When Airdrie firefighter Dawn Lucey received the provincial Queen Elizabeth II's Platinum Jubilee Medal yesterday during an event hosted by the Alberta Professional Fire Fighters & Paramedics Association (APFFPA) in Edmonton, she was adamant that the medal was a reflection of more than just her individual achievements.
"It's a reflection on the commitment and the dedication of the team that I work with each and every day at the fire department," Lucey said. "I kept joking that I'm getting this award, but it's because of all the work that people around me do, to make me look good."
When she received the call from the President of the APFFPA, Matt Osborne, two weeks ago, letting her know she was a recipient of the medal, she said it was both humbling and incredibly exciting. Lucey, who has been a firefighter for nearly three decades and has served Airdrie's community for 17 years, is the Platoon Chief of the Charlie Platoon in Airdrie's Fire Department.
She was chosen for the award, which is meant to honour and celebrate those who made a significant contribution to Canada, Alberta, or to a particular Alberta region or community not only because of her dedicated work as a firefighter but as a firefighter who has spearheaded mental health wellness and advocacy. Lucey is a part of the Airdrie Fire Department's peer support team, work that she says is near and dear to her heart.
"As first responders, I think we work in a really fast-paced and stressful environment and as such, I think it's really important that we're attentive to our mental health and wellness needs," she said. "The peer support team in Airdrie has worked really diligently to destigmatize the perception associated with mental health struggles."
During the presentation in Edmonton, Lucey said that it was an unforgettable experience, not just in receiving the medal, but also being a part of a larger group of first responders who are also role models in their field.
"I got to stand up with so many incredible firefighters from all across the province, who obviously were leaders and had done a lot to improve things for their members, for their departments, and in their communities. I felt so honoured to be kind of amongst that group."
Reflecting back on when she first began her career, she admitted that mental health was not a topic openly discussed among first responders, much less admitting as a first responder that one needed to seek out professional help to tackle their mental health issues. While there has been a shift in the culture around addressing mental health struggles, Lucey said there is still work to be done to continue having open and honest conversations about mental health.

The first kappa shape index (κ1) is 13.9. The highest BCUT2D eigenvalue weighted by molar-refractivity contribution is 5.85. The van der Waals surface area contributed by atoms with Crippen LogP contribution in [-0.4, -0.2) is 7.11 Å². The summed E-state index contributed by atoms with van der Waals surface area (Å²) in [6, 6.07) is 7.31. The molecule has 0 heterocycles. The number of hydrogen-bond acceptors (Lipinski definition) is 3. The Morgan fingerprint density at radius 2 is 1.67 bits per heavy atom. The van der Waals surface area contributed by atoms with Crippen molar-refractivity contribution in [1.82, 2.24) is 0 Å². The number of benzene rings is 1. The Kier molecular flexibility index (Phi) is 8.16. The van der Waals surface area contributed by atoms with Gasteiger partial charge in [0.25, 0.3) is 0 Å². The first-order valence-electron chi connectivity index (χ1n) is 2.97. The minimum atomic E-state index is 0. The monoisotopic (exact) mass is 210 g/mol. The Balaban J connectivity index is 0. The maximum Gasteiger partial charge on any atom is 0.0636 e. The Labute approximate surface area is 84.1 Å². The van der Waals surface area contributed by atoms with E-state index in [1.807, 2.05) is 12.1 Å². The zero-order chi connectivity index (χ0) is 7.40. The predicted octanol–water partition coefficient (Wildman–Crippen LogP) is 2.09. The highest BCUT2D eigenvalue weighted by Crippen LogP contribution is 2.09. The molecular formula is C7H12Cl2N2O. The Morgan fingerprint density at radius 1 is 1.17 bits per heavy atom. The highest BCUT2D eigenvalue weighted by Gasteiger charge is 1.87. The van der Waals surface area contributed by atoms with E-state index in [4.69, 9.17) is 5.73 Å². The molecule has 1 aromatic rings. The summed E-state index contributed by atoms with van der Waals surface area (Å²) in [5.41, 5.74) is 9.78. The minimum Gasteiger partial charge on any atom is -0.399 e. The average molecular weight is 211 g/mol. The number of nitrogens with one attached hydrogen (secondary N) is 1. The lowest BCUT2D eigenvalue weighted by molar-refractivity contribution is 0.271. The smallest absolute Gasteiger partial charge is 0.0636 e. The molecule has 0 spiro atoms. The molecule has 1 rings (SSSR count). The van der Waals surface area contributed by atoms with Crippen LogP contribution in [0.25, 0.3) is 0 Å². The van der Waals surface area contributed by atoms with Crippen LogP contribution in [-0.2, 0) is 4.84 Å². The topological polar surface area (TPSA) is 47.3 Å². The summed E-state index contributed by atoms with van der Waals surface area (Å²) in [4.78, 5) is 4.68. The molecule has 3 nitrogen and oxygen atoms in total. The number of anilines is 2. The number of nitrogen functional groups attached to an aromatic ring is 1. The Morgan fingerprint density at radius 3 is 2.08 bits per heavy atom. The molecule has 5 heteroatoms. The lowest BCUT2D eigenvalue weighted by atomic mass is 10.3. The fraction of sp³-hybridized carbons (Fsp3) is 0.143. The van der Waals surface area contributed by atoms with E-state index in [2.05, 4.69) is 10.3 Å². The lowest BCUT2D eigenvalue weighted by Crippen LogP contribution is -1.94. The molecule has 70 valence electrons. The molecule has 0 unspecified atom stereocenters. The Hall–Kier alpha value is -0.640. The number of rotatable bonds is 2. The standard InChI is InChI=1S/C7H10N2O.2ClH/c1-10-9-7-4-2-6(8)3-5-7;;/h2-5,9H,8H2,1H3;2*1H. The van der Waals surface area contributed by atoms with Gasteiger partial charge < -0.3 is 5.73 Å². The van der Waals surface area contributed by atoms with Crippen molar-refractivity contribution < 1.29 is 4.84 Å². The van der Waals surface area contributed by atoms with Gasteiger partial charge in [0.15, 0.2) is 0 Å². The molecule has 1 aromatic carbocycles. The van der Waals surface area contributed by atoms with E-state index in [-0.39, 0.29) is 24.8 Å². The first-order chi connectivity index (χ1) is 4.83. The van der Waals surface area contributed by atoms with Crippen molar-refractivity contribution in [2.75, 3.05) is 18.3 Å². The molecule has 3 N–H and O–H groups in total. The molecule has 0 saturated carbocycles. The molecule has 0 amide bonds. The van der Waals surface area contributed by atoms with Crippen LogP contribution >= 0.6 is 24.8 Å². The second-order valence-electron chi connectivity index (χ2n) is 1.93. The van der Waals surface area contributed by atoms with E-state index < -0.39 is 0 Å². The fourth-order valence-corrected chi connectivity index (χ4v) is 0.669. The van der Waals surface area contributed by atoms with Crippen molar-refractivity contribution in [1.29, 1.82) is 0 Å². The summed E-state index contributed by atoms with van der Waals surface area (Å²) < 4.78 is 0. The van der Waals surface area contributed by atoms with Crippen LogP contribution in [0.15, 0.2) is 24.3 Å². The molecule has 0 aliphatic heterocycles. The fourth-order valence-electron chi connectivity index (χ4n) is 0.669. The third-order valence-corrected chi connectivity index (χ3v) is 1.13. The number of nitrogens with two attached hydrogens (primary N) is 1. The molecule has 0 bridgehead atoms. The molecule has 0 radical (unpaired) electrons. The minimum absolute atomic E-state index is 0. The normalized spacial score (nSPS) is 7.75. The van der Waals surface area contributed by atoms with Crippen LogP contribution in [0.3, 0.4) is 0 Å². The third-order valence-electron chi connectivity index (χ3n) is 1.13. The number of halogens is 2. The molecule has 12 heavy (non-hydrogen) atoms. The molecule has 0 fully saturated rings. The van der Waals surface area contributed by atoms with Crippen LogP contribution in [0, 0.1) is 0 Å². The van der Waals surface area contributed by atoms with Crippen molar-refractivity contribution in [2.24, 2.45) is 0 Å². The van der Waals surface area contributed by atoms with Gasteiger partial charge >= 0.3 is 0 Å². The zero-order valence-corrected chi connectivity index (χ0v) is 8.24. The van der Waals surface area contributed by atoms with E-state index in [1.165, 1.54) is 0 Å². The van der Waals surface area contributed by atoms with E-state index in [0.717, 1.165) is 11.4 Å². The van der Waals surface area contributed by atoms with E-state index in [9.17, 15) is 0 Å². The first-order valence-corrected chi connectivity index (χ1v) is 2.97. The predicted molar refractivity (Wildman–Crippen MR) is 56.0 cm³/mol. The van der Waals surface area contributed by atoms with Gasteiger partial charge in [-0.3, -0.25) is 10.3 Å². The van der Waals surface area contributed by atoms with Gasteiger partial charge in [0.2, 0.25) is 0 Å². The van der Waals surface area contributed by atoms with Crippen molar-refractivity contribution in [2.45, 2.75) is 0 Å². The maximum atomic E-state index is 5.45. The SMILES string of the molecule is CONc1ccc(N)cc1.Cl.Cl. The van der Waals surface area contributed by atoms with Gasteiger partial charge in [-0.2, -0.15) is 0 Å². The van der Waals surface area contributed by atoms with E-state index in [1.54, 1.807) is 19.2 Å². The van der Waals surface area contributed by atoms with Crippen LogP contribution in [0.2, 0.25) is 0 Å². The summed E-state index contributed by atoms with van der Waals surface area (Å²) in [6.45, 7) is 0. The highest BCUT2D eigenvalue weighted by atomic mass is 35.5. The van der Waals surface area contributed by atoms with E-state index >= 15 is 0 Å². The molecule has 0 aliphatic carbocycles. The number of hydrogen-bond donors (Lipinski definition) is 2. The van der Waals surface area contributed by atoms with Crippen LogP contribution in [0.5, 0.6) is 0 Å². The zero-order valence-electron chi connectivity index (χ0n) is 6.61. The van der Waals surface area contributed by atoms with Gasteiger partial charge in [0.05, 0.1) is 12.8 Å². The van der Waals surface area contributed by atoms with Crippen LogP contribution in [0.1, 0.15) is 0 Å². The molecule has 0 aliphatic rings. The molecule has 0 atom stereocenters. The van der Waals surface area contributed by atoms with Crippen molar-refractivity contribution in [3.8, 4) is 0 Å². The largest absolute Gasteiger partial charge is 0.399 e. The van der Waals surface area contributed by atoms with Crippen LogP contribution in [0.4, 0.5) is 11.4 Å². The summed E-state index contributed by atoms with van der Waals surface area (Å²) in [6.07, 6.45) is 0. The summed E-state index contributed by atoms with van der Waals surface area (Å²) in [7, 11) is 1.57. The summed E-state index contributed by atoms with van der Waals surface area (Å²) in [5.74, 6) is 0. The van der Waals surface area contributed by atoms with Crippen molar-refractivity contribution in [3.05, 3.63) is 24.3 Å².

"I always tell my guys that if you broke your leg tomorrow, you would never hesitate to go see a physician to go get help; yet at the same time when our mental health has suffered a trauma, [there is a] hesitancy to reach out and seek to help and that is changing. I believe that's changing in our profession," Lucey said. "We're getting better at recognizing that we need to be healthy as a whole."
Though Lucey said she could never see herself in any other career path and would have chosen to become a firefighter if she could turn back the clock, all the same, she originally studied zoology. Unsure of the work, but very sure she wanted to pursue something in the medical field, it wasn't until her brother-in-law, who himself is a firefighter in Strathcona County (soon to be retired), who observed Lucey had the makings of a truly great first responder.
At the very beginning of her service, she would join the Fort McMurray Fire Department and served the community there for 10 years. When Lucey began her firefighting career, she observed she was the second female firefighter in service, though the team and leadership she worked with were not only accepting but very forward-thinking. Though firefighting still sees men dominate the field, Lucey said that things are changing on that front too.
"I believe the acceptance of females in the profession has improved drastically, even in the last 10 to 15 years."
Lucey also reflected that while many firefighters are oft asked to reflect on one major incident that they attended which was impactful, she contended that in her career there isn't a singular event that she can single out as monumental; because it is the sum of all those events that have the most impact.
"When people call us it's one of the worst moments of their lives or a really bad moment or a really big crisis moment; and the fact that we're able to go in and provide support; that's really where the satisfaction from the job comes."
However, Lucey, not one to favour individualism, said that at the end of the day, she is blessed because has two families, both of whom she loves dearly.
"The fire department is my second family, which is [an] incredibly rewarding. My fire department family is just as close and just as supportive as my primary family," Lucey said. "I love being a firefighter. I love what I do. I love the people I work with and I love serving and helping the community."
Send your news tips, story ideas, pictures, and videos to firstname.lastname@example.org